Abstract- Wayne Clements

(full paper) http://hdl.handle.net/10002/453

The Descent of New Media

Cambridge, well known for the creation of the first full-scale operational stored-program computer EDSAC, is also important, but less well known, for the development of Cybernetic theory and the application of cross-disciplinary Cybernetic ideas to developments in computerised art forms. These are associated with Robin McKinnon Wood (at the Cambridge Language Research Unit) and his long-term collaborator, professor Gordon Pask. These two together lead the company ‘System Research’, a non-profit organisation, partly funded in the post-war/Cold War era by the US military and receiving contracts from the British Admiralty.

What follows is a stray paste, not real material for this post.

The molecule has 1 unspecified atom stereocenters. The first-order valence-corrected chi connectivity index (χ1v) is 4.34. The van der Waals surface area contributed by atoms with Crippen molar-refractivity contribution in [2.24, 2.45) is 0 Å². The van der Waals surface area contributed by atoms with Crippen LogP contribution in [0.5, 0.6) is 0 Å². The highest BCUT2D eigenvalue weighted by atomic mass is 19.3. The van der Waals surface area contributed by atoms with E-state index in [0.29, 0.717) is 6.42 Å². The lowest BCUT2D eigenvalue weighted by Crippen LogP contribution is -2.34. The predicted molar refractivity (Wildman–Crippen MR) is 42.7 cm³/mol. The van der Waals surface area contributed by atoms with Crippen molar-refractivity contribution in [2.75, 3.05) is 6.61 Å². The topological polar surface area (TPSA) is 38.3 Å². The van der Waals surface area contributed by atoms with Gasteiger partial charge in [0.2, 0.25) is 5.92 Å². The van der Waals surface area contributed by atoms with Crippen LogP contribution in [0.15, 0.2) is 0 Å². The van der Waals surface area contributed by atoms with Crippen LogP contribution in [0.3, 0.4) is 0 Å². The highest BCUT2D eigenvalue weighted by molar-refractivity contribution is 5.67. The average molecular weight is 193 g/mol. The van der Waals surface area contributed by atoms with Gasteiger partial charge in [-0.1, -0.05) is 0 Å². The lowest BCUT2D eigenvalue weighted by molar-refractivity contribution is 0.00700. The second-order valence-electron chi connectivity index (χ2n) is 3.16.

The paper attempts to uncover a somewhat forgotten aspect of the history of Cybernetic theory in the form of Pask’s Conversation Theory and its relationship to text generation and sound-prompted computerised light displays (Musicolour, first tested in 1953, Cambridge) and to show the connection between the development of commercial and military computer applications and early initiatives in interactive artwork.
The use of computers in art and new media shares a common lineage with commercial and military initiatives and these are significantly associated with a locus in Cambridge and its groups of academics, researchers and theorists. These strands are brought together in the theoretical edifice of Conversation Theory as a significant element of second order Cybernetics. I will show this is the case by discussing how many of the people involved worked both in the arts and in industry. But I also show the use of cross-genre hardware and software that was significant in creating applications, that anticipate both contemporary business and martial usages, and those to be found in new media art.